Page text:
Advertisement
YOU ARE HERE: LAT HomeCollections

COMMENTARY

Manning has all the answers

January 28, 2007|Bob Oates | Special to The Times

With a Super Bowl date with the Chicago Bears next Sunday, Indianapolis quarterback Peyton Manning may well be reflecting on two things:

* The Colts are finally back in the championship game that was their winter home in the old Johnny Unitas days.

* And it is Manning himself, shaking off an unhappy old habit, who has made it possible.

Last week, the Colts, a bust in the waning days of too many regular seasons lately, won a big one at last as Manning finally looked like a great football player. But the truth is that Manning played even better than he looked.

Against a team that has had his number, Manning, plagued by one lost lead after another, fighting off the pressure of his reputation as a quarterback who can't win in the playoffs, came from behind not once but four times to beat the New England Patriots.

For this was Tom Brady he was trying to beat, had to beat, did beat in a storybook game of aggressive passing power.

Manning comes on

First of all, Brady ran off to a 21-3 lead, helped significantly when a pass by Manning was intercepted and run back for a touchdown by Patriots defensive back Asante Samuel.

After wasting a couple of possessions trying to get that touchdown back in one play, Manning settled down and started driving -- 80 yards to a field goal, then 76 yards to a touchdown, and then 76 yards to the touchdown and two-point conversion that tied the score, 21-21.

Brady responded with a sweet touch pass to a leaping Jabar Gaffney at the back of the end zone for a touchdown.

That might have taken the heart out of Manning earlier in his career. Instead, he answered with a 67-yard drive and tied the score again, 28-28.

Brady drove to a field goal. Manning drove to a field goal.

Then, as Brady has so often in the past, he led the Patriots to one more field goal -- which should have won the game.

But this time, his drive wasn't late enough. He left much too much time on the clock. And this time he was playing a different Peyton Manning.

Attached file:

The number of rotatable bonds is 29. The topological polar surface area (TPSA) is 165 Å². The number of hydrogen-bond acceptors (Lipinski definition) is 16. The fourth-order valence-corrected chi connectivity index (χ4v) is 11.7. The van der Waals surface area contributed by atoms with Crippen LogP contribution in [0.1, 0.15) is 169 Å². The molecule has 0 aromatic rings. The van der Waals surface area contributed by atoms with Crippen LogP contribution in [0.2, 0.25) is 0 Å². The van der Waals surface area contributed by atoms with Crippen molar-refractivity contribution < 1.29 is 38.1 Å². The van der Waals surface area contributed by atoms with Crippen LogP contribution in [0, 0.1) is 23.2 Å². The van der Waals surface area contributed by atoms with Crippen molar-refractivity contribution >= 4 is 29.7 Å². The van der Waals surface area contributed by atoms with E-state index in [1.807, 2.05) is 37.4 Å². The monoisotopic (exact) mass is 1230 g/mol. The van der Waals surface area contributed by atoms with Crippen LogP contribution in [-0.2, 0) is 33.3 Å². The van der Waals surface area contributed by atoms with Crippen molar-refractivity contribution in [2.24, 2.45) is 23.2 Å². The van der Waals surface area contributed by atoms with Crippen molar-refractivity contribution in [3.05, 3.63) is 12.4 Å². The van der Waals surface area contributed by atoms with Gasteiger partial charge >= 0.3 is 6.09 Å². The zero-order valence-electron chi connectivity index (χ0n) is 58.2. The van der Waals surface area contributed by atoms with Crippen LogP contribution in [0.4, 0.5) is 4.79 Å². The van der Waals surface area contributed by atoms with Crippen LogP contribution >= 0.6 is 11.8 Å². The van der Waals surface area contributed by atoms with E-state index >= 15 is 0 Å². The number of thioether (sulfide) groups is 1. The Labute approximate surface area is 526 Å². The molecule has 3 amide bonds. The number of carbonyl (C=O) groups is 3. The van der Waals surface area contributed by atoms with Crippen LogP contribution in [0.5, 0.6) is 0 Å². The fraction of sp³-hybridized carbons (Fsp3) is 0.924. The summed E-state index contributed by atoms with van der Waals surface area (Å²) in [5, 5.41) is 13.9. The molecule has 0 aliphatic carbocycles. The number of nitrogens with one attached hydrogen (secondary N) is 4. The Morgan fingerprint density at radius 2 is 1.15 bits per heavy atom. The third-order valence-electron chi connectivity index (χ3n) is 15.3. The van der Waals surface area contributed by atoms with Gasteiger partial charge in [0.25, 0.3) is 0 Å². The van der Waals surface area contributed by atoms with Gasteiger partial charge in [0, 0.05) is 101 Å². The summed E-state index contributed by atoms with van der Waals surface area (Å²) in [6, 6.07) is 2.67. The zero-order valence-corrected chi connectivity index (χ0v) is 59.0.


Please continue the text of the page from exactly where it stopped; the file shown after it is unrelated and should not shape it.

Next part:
Historically, Manning has been emotional in clutch games. He has been known to snap at his blockers, or walk off the field after an interception with head down and shoulders slumped. But off the evidence of this game, Manning has matured.

In this game, Manning was unflappable, serenely confident, as cool under pressure as, well, Brady.

In three minutes, he drove 80 yards to the winning touchdown, completing two big passes to get in position.

He also left Brady only one minute after the touchdown. It wasn't enough.

Finally beating his playoff bugaboo, Manning played with superlative skill.

He threw straight; he threw extremely quickly; he bought himself time by sliding around in the pocket; he exhibited bulletproof confidence and tenacity.

And, as always, he demonstrated alert field generalship, a rare commodity among modern quarterbacks.

He did it all, he did it brilliantly, and a trip to the Super Bowl is his just reward.

Chargers exhausted them

As spectacular as Manning was, he had some help beating the Patriots -- from the San Diego Chargers. The Patriots had outlasted San Diego the week before, but it took everything they had to do it.

In the week leading up to the game against the Colts, Patriots Coach Bill Belichick complained of how exhausted the Chargers game had left his team.

This is why:

* On every defensive down against San Diego, Patriots defensive players had to exert themselves to contain LaDainian Tomlinson.

* On virtually every offensive down, Brady had to throw against the terrific Chargers defense, wearing down his receivers, his blockers, and his own ability to concentrate.

Brady said after that game that he had never worked so hard for a victory. The course of the ensuing game against Manning and the Colts is thus, perhaps, instructive.

The Patriots got away to their 21-3 lead, which seemed at the time an accurate representation of the relative strengths of the Patriots and the Colts in recent playoff games.

It wasn't until the final minutes of the first half, with the Patriots obviously tiring, that Manning began his first comeback run. He completed all four comeback rallies in the second half, with the Patriots exhausted and frequently playing second-stringers.

Grossman over-coached

People have been wondering what will happen in the Super Bowl when the Colts, led by Manning, meet the Bears, led by Rex Grossman. The Chicago quarterback has been wonderfully inconsistent this year.

His first five games were fabulous. His next six or seven were filled with interceptions. In his most recent six games -- except for a meaningless one against the Green Bay Packers at the end of the regular season -- he has played solidly.

The explanation for what seems to be inconsistency is simple -- but it's not widely understood.

After the fifth game of the season, Bears coaches tried to do a makeover on Grossman's footwork. At first he was thrown off completely but appears to have adjusted.

Against the New Orleans Saints last Sunday, he completed four consecutive assertive passes, including the touchdown throw that put the Saints away.

That's the way Grossman was playing at the start of the season, when his coaches called first-down passes frequently. That's the way Grossman will have to play for the Bears to have any chance against Manning and the Colts.

Will his coaches give him the chance?

Advertisement
Los Angeles Times Articles
|
|
|